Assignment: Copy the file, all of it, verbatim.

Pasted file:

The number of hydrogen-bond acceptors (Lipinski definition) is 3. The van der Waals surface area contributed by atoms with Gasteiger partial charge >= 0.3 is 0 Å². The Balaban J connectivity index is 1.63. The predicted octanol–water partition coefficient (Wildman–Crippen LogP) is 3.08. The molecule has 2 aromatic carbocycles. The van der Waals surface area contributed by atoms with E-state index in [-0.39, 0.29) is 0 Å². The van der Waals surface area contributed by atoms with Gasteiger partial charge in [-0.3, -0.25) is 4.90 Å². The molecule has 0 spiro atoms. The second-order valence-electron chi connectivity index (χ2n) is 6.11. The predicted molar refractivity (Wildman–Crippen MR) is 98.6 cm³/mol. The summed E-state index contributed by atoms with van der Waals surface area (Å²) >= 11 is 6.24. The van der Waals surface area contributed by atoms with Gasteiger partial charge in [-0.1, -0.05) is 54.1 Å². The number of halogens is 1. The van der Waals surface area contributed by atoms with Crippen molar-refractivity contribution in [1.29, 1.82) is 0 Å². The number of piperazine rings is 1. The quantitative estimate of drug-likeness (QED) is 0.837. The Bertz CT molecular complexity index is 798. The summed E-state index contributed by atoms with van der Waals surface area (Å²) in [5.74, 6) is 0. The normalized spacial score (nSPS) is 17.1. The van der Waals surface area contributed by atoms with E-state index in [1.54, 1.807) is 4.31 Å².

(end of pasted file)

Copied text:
The number of hydrogen-bond acceptors (Lipinski definition) is 3. The van der Waals surface area contributed by atoms with Gasteiger partial charge >= 0.3 is 0 Å². The Balaban J connectivity index is 1.63. The predicted octanol–water partition coefficient (Wildman–Crippen LogP) is 3.08. The molecule has 2 aromatic carbocycles. The van der Waals surface area contributed by atoms with E-state index in [-0.39, 0.29) is 0 Å². The van der Waals surface area contributed by atoms with Gasteiger partial charge in [-0.3, -0.25) is 4.90 Å². The molecule has 0 spiro atoms. The second-order valence-electron chi connectivity index (χ2n) is 6.11. The predicted molar refractivity (Wildman–Crippen MR) is 98.6 cm³/mol. The summed E-state index contributed by atoms with van der Waals surface area (Å²) >= 11 is 6.24. The van der Waals surface area contributed by atoms with Gasteiger partial charge in [-0.1, -0.05) is 54.1 Å². The number of halogens is 1. The van der Waals surface area contributed by atoms with Crippen molar-refractivity contribution in [1.29, 1.82) is 0 Å². The number of piperazine rings is 1. The quantitative estimate of drug-likeness (QED) is 0.837. The Bertz CT molecular complexity index is 798. The summed E-state index contributed by atoms with van der Waals surface area (Å²) in [5.74, 6) is 0. The normalized spacial score (nSPS) is 17.1. The van der Waals surface area contributed by atoms with E-state index in [1.54, 1.807) is 4.31 Å².